Researchers have discovered that adding a missing protein to infertile human sperm can 'kick-start' its ability to fertilise an egg and dramatically increase the chances of a successful pregnancy.
The team, from Cardiff University's School of Medicine, first found that sperm transfers a vital protein, known as PLC-zeta (PLCz), to the egg upon fertilisation.
This sperm protein initiates a process called "egg activation" which sets off all the biological processes necessary for development of an embryo.
Now, the team has found that eggs that do not fertilise because of a defective PLCz, as in some forms of male infertility, can be treated with the active protein to produce egg activation.
The added PLCz kick-starts the fertilisation process and significantly improves the chance of a successful pregnancy.
It is estimated that at least 2,000 men a year seeking fertility treatment may suffer from a lack of or damage to the PLC-zeta protein.
Professor Tony Lai, who led the research with Professor Karl Swann, said: "We know that some men are infertile because their sperm fail to activate eggs.
"Even though their sperm fuses with the egg, nothing happens. These sperm may lack a proper functioning version of PLCz, which is essential to trigger the next stage in becoming pregnant.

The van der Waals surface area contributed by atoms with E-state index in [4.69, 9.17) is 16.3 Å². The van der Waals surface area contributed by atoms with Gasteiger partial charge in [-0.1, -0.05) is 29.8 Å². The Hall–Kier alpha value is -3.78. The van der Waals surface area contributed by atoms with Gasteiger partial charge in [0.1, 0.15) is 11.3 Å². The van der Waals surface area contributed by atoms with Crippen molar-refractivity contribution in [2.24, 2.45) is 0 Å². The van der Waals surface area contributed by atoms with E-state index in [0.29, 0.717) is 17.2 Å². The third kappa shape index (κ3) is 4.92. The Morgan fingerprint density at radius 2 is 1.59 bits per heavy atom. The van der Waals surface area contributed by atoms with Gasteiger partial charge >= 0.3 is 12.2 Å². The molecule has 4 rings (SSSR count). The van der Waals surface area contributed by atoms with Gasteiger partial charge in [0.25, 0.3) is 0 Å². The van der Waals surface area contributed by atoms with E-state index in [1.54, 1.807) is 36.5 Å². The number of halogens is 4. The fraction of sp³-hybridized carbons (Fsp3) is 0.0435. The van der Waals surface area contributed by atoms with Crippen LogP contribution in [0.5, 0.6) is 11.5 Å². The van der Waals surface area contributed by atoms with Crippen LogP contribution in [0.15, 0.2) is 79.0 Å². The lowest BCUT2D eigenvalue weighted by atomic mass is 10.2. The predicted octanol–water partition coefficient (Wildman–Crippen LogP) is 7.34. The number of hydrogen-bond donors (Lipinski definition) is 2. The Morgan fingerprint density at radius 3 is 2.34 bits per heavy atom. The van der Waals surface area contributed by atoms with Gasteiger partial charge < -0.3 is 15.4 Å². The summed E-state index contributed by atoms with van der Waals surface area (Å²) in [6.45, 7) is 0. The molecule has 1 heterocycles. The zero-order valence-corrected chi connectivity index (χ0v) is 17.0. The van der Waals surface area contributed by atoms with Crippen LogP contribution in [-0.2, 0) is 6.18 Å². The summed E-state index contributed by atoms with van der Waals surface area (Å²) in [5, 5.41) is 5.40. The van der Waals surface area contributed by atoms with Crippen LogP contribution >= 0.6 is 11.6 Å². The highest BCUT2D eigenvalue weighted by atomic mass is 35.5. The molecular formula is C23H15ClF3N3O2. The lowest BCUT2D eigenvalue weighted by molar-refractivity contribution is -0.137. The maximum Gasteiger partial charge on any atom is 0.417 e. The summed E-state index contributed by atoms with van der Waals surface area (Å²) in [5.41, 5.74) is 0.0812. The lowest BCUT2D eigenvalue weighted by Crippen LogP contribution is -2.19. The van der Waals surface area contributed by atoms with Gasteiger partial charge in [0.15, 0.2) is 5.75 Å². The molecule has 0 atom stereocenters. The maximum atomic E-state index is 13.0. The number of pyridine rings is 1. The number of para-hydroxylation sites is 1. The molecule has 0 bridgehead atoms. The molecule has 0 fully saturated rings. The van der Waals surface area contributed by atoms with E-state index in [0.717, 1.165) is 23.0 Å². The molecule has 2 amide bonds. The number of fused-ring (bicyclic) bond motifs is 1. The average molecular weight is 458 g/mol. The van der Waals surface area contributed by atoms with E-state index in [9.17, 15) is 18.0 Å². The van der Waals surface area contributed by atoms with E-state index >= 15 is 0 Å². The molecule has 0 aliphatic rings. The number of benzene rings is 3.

"What's important from our research is that we have used human sperm PLCz to obtain the positive results that we had previously observed only in experiments with mice.
"In the lab we have been able to prepare human PLCz protein that is active. If this protein is inactive or missing from sperm, it fails to trigger the process necessary for egg activation – the next crucial stage of embryo development.
"However, when an unfertilised egg is injected with human PLCz, it responds exactly as it should do at fertilisation, resulting in successful embryo development to the blastocyst stage, vital to pregnancy success."
Professor Lai added: "We've established that this one sperm protein, PLCz, is absolutely critical at the point where life begins.
"Whilst this was a lab experiment and our method could not be used in a fertility clinic in exactly the same way – there is potential to translate this advance into humans.
"In the future, we could produce the human PLCz protein and use it to stimulate egg activation in a completely natural way. For those couples going through IVF treatment, it could ultimately improve their chances of having a baby and treat male infertility."
The research was published online by the journal Fertility and Sterility and was funded by the Wellcome Trust.
Dr Allan Pacey, a senior lecturer in andrology (male reproduction) at the University of Sheffield, said: "I think this is very interesting research. It is exciting that they have got to this stage."
He estimated that about 2,000 of the 50,000 couples undergoing fertility treatment a year could benefit from the discovery.